LOUISVILLE, Ky. (WDRB) -- Sept. 2 is National V-J Day, which commemorates when the Allied Forces took victory over Japan during World War II.

The six-year war left as many as 80 million military members and civilians dead. It was fought on every continent except Antarctica.

"They'd start shooting and our sergeant said, 'Keep your heads down, and when you bring up your head ... shoot to kill. Kill them because they're going to kill you," said former U.S. Army Corporal Vincent Gramarossa. "I tell you, I was so scared. I was 16 years old ... going on 17 ... I was scared."

The announcement of Japan's surrender came on Aug. 15, 1945. But it was on Sept. 2 when Japan formally surrendered aboard the USS Missouri in Tokyo Bay. That was when President Harry Truman declared it V-J Day.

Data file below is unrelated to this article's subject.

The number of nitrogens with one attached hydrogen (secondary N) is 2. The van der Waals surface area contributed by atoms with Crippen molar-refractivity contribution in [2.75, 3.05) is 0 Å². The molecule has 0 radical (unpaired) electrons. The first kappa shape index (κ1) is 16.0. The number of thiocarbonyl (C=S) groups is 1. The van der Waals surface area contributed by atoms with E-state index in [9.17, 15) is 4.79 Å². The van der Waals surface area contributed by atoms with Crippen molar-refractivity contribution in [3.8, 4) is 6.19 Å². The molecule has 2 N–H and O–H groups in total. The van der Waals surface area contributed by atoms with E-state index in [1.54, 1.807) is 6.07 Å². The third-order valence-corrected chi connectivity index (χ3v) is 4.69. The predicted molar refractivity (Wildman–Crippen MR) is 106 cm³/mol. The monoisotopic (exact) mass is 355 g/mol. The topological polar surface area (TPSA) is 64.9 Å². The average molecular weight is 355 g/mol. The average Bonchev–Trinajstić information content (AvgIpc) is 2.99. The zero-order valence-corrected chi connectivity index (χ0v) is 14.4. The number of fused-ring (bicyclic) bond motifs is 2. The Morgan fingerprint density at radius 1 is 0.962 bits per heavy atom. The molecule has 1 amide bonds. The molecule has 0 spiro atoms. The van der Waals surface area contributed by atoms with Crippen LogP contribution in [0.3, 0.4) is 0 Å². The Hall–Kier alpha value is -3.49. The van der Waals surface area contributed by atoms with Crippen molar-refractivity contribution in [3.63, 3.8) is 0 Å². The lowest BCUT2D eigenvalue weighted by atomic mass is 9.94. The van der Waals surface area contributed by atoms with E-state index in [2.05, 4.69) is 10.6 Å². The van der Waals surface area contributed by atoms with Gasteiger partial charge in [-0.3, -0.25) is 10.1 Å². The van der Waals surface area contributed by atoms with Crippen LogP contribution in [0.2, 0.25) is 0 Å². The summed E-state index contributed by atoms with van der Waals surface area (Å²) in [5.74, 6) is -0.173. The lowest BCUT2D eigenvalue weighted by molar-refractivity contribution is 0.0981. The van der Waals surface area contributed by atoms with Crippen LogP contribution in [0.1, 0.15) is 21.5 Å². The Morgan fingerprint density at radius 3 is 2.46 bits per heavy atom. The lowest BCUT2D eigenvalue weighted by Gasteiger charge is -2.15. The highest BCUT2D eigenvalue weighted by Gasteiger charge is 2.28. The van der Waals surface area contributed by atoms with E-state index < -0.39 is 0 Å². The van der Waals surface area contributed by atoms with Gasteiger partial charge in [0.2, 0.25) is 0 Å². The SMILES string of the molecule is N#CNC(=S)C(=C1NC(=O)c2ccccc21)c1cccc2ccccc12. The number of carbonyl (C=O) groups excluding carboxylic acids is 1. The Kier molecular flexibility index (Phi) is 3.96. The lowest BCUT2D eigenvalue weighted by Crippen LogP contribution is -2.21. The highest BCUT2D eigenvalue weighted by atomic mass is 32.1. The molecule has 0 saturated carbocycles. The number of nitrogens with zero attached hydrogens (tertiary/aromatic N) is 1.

That day is still fresh in the minds of World War II veterans who remain in Louisville. To mark the milestone, a convoy of historic military vehicles took some of those veterans from Bowman Field to Jeffersontown Veterans Memorial Park on Thursday for a ceremony.

Gramarossa said he'll never forget how excited he was 76 years ago.

"I was so happy when the war was over, glad to get home to see my folks," he said. "I keep bringing back these memories, but I was so happy to get a big platter of spaghetti." 

Gramarossa said the spaghetti was so much better than the military rations he had to eat during the war.

"I'm so grateful that we live in America, the United States of America," he said. "We're the greatest country in the world."

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